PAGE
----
was granted by recognising the possession of the father of the appellants as
lessee of the premises. Liberty was given to the respondents herein to recover
possession in accordance with law. It is in that context that the respondents
filed the present suit for recovery of possession and for arrears of rent.
9. The trial Court framed the following issues for its consideration:
1. Whether the plaintiffs are entitled for decree ejecting the defendant from
the plaint schedule property?
2. Whether the plaintiffs are entitled for decree of recovery of arrears of rent
for Rs.3,600/- together with damages for use and occupation @ Rs.5,000/- p.m.
from the date of suit?
3. Whether the suit is barred by limitation?
10. On behalf of the respondents PWs.1 to 5 were examined and Exs.A-1 to A-11
were filed. The 1st appellant alone deposed as D.W-1 and he filed Exs.B-1 to B-
29. The suit was decreed. In the appeal, preferred by the appellants, the
lower appellate Court framed the following points for its consideration:
1. Whether the suit is barred by limitation?
2. Whether the plaintiffs are entitled for ejecting the defendants from the
plaint schedule property?
3. Whether the judgment of lower Court is sustainable in law and on facts?
The appeal was dismissed.
11. The undisputed facts are that the properties were held by Smt.
Pullamma and, Sarma, the father of the appellants herein was the lessee thereof.
There were no disputes as such, during the lifetime of Pullamma. After her
death, her two daughters executed sale deeds in favour of the respondents in
1986. Immediately thereafter, Sarma filed O.S. No.434 of 1986 against the
respondents and their vendors for specific performance of an agreement of sale
and for perpetual injunction. The suit was decreed and the appeal, filed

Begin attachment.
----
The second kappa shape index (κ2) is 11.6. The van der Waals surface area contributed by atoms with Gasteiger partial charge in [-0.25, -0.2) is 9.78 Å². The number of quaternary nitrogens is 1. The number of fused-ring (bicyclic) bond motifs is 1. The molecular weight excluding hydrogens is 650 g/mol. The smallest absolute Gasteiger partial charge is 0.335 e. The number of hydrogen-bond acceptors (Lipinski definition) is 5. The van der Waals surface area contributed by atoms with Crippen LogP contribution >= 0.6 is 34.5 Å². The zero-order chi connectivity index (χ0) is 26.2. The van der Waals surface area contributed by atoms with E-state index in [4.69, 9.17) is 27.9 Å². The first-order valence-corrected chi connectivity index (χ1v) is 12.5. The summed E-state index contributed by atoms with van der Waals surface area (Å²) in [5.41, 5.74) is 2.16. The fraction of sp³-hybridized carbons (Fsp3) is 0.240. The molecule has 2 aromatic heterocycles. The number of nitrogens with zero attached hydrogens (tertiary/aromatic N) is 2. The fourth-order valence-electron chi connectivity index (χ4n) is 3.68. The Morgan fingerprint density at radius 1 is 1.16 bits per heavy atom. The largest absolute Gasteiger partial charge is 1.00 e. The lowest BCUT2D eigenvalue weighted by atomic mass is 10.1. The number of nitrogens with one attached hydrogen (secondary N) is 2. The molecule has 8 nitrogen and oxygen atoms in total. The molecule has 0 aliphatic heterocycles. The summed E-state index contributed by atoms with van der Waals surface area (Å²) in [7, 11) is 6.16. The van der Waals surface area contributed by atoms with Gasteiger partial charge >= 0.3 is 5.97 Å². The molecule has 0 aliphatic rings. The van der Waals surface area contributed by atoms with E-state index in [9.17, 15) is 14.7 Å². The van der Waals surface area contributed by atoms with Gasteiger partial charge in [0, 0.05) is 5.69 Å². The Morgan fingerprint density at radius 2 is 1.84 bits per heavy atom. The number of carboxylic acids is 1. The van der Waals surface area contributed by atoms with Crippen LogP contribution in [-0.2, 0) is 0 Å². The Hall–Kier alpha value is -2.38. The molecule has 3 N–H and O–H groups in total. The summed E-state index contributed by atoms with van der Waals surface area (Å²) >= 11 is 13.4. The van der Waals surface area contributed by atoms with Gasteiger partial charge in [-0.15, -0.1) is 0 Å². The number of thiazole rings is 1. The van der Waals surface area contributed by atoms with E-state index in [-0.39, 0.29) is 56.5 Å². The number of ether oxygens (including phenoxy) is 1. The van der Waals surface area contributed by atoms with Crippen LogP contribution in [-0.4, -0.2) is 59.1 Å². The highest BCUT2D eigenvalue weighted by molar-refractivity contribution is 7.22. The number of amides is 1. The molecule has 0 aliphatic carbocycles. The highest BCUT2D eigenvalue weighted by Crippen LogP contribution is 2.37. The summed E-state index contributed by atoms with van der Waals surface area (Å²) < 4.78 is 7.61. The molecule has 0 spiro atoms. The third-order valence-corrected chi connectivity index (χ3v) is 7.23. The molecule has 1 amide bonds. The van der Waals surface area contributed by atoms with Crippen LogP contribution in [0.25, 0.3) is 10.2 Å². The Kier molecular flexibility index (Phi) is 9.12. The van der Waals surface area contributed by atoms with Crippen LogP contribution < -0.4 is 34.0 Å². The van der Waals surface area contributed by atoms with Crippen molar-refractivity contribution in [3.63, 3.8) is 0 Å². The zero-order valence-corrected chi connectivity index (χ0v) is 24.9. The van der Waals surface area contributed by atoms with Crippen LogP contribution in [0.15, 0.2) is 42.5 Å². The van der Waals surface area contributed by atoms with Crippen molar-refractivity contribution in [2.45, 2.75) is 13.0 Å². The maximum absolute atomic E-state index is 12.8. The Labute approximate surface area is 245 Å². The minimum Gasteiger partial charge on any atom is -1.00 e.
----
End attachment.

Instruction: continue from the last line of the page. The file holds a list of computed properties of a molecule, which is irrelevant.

against it, was dismissed. In S.A. No.314 of 1995, this Court set aside the
decree for specific performance, after undertaking extensive discussion. The
decree for perpetual injunction was sustained on the ground that Sarma was the
tenant of the premises. The judgment in the Second Appeal became final. Since
liberty was given to the respondents to recover possession in accordance with
law, the present suit was filed.
12. Learned counsel for the appellants stressed that the sale deed Ex.A-
9, though executed on 24-02-1996, was registered only in the year 2008 and such
a document cannot confer a valid title upon the respondents. It is difficult to
accept this contention. Law does not require that a sale deed must be
registered on the same day on which it was executed. While the execution
connotes the intention of the executant, registration brings about compliance
with law. Though by and large, the date of execution and registration are one
and the same, law does prohibit registration of a document, which was executed,
at an earlier point of time. In the instant case, the delay is almost two
decades. However, the only reason that contributed for the delay is the
institution of proceedings by Sarma the father of the appellants. The